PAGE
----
“Deep high tech requires an understanding of the field and the technology that one cannot get quickly.  Now, though, we are entering a phase that requires understanding of both technology and economics – I call it ‘techonomics’ – the intersection of technological discontinuity and economic discontinuity.  The ‘techonomic’ understanding of what’s going on is much more crucial today in how we engage with our customers.  We have to fully understand both the economic impact of what’s going on with them as well as the technology they need to solve their problems.”

“In technology terms, Moore’s Law had a sharp change in trajectory the minute power became a key issue, because every new process node did not immediately imply that everything goes faster.  That tradeoff led to, for example, AMD and Intel completely revising their architectural trajectory and going to multi-core.  That’s a good example of Moore’s Law after 40 years having an inflection.  The other inflections are economic in nature – the cost to keep playing the game is much higher.  The cost to develop a new technology node at 32nm is estimated at $1.5-1.6 billion just to develop the technology. You also need a fab, and they are $3.5B apiece.  Right there, how many people can play?  In the past, Moore’s Law was a no-brainer.  Now, it’s definitely a ‘brainer.’”

“This is a phenomenon that has reset how investments are allocated.  Companies like TI, Freescale, Sony, and many others all have gone ‘fab-light.’  The center of gravity of the market has gone to a much more consumer-centric place because computation and communication have merged.  On the technology side, the mobile phone is really a massive computer that happens to have antennae. On the economic side, globalization has hit the market with sufficient force so that the number of mainstream customers has almost doubled, but the average socio-economic level is lower.  This means that cost suddenly becomes predominant.”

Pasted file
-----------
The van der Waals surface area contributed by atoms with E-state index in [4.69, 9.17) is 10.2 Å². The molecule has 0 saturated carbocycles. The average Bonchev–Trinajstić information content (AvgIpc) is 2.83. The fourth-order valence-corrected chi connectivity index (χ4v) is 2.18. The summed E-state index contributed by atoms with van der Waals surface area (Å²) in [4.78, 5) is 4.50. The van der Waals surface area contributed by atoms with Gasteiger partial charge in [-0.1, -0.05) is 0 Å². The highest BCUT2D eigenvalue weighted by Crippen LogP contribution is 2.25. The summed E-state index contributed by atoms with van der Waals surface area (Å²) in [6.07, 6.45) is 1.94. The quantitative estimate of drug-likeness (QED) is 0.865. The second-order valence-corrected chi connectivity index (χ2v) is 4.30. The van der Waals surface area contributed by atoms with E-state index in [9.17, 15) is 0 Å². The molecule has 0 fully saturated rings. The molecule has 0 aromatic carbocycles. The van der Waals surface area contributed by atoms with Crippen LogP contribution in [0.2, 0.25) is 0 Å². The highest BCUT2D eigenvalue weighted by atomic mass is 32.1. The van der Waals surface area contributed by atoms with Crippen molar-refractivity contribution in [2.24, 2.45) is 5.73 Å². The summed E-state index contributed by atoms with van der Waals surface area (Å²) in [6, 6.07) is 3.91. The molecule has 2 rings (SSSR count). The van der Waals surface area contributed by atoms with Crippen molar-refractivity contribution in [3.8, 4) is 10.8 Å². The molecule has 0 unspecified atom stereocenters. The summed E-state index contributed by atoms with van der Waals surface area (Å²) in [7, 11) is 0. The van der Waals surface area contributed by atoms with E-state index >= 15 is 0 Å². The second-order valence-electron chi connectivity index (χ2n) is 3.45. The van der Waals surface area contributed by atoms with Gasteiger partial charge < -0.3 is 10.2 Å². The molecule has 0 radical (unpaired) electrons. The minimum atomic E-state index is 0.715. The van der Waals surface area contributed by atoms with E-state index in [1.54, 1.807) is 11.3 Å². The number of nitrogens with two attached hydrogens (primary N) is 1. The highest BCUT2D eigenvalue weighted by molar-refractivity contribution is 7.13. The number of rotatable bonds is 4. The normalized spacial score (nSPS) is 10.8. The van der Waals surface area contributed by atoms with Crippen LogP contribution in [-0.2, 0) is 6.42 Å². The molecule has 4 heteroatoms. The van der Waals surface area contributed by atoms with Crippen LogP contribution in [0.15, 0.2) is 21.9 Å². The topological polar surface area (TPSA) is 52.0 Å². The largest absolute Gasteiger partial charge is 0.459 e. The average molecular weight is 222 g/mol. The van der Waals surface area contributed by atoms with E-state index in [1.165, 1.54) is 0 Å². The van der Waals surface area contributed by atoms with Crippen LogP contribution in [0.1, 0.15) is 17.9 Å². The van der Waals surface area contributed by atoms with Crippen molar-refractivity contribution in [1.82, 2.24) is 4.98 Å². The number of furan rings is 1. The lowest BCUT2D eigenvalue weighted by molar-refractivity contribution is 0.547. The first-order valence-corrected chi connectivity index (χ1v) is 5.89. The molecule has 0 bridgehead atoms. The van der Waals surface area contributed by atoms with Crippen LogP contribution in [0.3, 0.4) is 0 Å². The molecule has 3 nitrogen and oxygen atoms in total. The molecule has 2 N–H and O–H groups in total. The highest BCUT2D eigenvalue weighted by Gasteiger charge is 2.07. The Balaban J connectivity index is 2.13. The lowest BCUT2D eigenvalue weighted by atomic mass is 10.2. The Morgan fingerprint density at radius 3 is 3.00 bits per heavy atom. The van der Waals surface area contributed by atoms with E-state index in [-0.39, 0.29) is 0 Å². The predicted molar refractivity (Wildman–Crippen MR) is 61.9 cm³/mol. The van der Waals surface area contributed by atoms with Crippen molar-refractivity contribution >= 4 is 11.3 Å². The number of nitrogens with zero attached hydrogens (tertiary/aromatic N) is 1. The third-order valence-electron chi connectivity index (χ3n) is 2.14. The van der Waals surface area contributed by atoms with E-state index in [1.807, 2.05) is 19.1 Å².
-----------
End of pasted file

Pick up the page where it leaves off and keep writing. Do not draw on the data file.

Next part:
As an EDA company, do you have to go through and re-work your whole product infrastructure, when you’ve been going along for years and trading off area versus performance, and suddenly, there’s area, performance, power, and manufacturability, and the order of importance is changing?

“Yes, particularly because coherence with the past is so important,” de Geus responds. “Depending on how good an architecture you have, you can potentially optimize more than just one or two constraints.  We fundamentally have looked at what we do for a decade and a half as multi-valued optimization.  You can see them coming -manufacturability, reliability, yield – those things are all coming up.  I could summarize EDA as the intersection of physics and function.  Function is moving into embedded software, but physics is coming up like crazy.  It’s an exciting challenge.”